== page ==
ScapegoatThe Chino Hills Murders and the Framing of Kevin Cooper
Kevin Cooper was convicted of the brutal murders of a Chino Hills, California family and a young houseguest in 1985 and has been on death row at San Quentin ever since. In his new explosive expose, SCAPEGOAT, investigative journalist J. Patrick O’Connor reveals how the sheriff’s office and the district attorney’s office of San Bernardino County framed Cooper for these horrific murders.
Two days before the murders of Doug and Peggy Ryen, their 10-year-old daughter, Jessica, and 11-year-old Christopher Hughes, Cooper escaped from a nearby prison and holed up in a vacant house 125 yards below the murdered family’s hilltop house. Two days after the San Bernardino sheriff’s department established that Cooper had been hiding there, it locked in on him as the lone assailant despite numerous eye witness reports that implicated three, young white men as the perpetrators.
From that day forward, four days after the murders were discovered, the sheriff’s department discarded information that pointed at other perpetrators, destroyed evidence that exculpated Cooper, and planted evidence that implicated him.
“The justice system has failed him at almost every turn in his long, drawn-out appeal process” O’Connor said “If it were not for a court-ordered moratorium on executions in California over the lethal injection controversy, Cooper – with no appeals remaining – would have been executed by now.” The moratorium is expected to remain in place until at least the beginning of 2013.
SCAPEGOAT provides a rare direct examination of the broken justice system in the United States where homicide detectives and district attorneys all too often become blinded by their goal of winning convictions rather than searching for justice for both the victims and the accused. The Kevin Cooper case, as Judge William Fletcher of the U.S. Court of Appeals for the Ninth Circuit, is a prime example of justice gone begging.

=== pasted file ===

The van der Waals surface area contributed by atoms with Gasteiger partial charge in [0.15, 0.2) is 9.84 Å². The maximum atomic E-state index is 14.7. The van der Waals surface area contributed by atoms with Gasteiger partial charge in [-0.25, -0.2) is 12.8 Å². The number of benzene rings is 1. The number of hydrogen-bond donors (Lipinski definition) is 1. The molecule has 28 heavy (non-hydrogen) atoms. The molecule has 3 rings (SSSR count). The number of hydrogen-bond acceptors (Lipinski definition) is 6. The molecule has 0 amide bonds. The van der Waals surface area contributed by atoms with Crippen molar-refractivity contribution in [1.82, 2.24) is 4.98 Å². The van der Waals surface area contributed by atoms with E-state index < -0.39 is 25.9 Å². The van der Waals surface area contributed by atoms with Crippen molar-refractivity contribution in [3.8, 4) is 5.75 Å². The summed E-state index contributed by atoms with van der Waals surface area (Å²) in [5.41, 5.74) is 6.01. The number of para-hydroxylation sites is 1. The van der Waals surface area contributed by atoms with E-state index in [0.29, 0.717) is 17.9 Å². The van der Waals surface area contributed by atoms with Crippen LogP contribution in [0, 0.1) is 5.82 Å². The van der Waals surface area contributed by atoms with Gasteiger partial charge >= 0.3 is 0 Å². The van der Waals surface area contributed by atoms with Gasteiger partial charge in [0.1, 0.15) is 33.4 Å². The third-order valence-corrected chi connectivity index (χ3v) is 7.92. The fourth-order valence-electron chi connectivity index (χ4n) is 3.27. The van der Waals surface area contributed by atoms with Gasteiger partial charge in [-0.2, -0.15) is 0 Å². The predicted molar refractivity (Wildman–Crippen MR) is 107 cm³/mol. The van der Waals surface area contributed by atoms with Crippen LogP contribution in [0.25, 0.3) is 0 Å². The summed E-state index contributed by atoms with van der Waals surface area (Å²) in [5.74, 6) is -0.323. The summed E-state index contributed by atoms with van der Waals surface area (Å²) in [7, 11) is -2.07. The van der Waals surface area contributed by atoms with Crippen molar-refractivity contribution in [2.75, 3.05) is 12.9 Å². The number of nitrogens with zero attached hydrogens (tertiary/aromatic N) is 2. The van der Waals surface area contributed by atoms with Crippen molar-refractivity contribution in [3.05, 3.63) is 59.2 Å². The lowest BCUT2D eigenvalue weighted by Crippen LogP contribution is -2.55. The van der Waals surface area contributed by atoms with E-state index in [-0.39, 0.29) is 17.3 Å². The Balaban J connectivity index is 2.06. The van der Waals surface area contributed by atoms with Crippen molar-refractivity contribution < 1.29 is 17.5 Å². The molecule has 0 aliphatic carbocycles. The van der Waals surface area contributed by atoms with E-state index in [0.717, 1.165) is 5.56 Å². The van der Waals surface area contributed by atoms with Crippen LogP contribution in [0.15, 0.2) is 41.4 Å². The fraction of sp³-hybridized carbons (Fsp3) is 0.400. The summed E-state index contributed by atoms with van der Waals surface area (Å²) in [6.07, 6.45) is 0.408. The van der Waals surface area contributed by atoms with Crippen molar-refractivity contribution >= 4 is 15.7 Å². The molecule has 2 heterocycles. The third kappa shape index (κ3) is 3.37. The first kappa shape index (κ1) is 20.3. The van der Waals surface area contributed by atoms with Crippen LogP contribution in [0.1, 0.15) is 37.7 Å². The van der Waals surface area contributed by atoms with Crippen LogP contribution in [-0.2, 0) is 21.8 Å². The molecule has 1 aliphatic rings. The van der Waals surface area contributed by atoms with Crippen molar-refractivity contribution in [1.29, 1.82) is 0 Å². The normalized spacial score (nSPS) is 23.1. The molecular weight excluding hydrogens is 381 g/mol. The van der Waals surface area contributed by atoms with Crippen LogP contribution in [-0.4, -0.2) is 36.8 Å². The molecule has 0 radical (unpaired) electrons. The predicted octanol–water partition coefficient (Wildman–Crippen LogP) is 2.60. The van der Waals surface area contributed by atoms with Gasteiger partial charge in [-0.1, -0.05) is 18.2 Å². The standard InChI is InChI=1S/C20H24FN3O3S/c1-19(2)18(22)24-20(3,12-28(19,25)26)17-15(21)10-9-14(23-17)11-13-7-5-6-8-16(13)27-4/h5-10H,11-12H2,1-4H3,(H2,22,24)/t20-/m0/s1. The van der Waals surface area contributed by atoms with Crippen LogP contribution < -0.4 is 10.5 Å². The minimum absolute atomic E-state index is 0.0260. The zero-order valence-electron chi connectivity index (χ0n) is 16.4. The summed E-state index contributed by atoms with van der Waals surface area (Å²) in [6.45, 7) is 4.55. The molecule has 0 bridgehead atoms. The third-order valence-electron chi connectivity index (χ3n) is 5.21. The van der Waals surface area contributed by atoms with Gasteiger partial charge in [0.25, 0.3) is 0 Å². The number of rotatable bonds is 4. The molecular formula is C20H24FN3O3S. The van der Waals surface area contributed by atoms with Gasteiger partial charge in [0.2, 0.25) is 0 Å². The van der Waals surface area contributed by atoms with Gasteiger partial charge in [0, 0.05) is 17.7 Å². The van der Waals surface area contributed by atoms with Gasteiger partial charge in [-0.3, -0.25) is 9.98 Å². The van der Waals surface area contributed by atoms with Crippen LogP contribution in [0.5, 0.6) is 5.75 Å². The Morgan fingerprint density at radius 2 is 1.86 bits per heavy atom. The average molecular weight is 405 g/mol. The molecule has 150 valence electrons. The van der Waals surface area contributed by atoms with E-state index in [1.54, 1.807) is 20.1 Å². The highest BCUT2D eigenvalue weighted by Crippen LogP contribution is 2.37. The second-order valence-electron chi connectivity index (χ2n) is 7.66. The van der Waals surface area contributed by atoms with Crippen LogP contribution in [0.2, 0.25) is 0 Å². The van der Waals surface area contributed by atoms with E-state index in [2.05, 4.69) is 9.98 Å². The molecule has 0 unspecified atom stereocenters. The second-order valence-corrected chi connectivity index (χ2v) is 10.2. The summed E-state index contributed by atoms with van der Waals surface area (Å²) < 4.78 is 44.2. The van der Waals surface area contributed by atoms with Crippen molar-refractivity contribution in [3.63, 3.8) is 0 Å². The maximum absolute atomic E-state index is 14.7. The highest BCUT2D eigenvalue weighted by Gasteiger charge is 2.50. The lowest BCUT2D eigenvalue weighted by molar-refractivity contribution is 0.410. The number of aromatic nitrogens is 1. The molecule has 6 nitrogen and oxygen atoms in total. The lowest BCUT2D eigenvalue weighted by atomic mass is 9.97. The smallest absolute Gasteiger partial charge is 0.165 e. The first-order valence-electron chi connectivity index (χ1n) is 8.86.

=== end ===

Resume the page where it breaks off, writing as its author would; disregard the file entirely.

At Gonzaga University School of Law on April 12, 2010, Judge Fletcher delivered a lecture on the subject of the death penalty, in which he said that the problems with the administration of the death penalty are widespread. To illustrate he cited the Kevin Cooper case, stating “The case I am about to describe is horrible in many ways. The murders were horrible. Kevin Cooper, the man now sitting on death row, may well be – and in my view probably is – innocent. And he is on death row because the San Bernardino Sheriff’s Department framed him.”
The miscarriage of justice means Kevin Cooper has now spent half of his life on death row for a crime he had nothing to do with. He will be scheduled to die by lethal injection once executions are allowed to resume in California. He is, in a word, a scapegoat.
Pre-publication praise for SCAPEGOAT has been enthusiastic:
Noelle Hanrahan, investigative reporter and director of Prison Radio said, “O’Connor focuses on critical crime scene details that illuminate a grisly murder scene (reminiscent of In Cold Blood) while exposing the epic cover-up that lands a man on death row. Read this gripping tale of how small town cops bury justice, and the courts conspire to bury the truth.
Don Fulsom, former UPI White House reporter and the author of Nixon’s Greatest Secrets said, “Pat O’Connor combines meticulous research, sound logic and judicial passion to convincingly claim that death row inmate Kevin Cooper was framed for the vicious 1985 quadruple homicide in Southern California known as the Chino Hill murders. I was glued to every page of this riveting book.”
Win Wahrer, director of The Association in Defense of the Wrongfully Convicted: “A riveting and disturbing account of Kevin Cooper’s long, continuing and painful journey to unveil the truth to prove his innocence. It is a testament to the human spirit and the unwillingness to give up the good fight. A horrific, all too true story about how easy it is to be convicted and sent to death row largely due to the disregard the criminal justice system can have of an individual’s basic rights.”
John Edginton, Director, “Mumia Abu Jamal: A Case for Reasonable Doubt?” “Pat O’Connor has written a classic of investigative journalism. His book makes a hugely compelling case for a major miscarriage of justice. The case reeks of doubt , appalling police work, racial profiling . It is a terrible chronicle of how innocence can be so cruelly denied in the justice system of the United States .”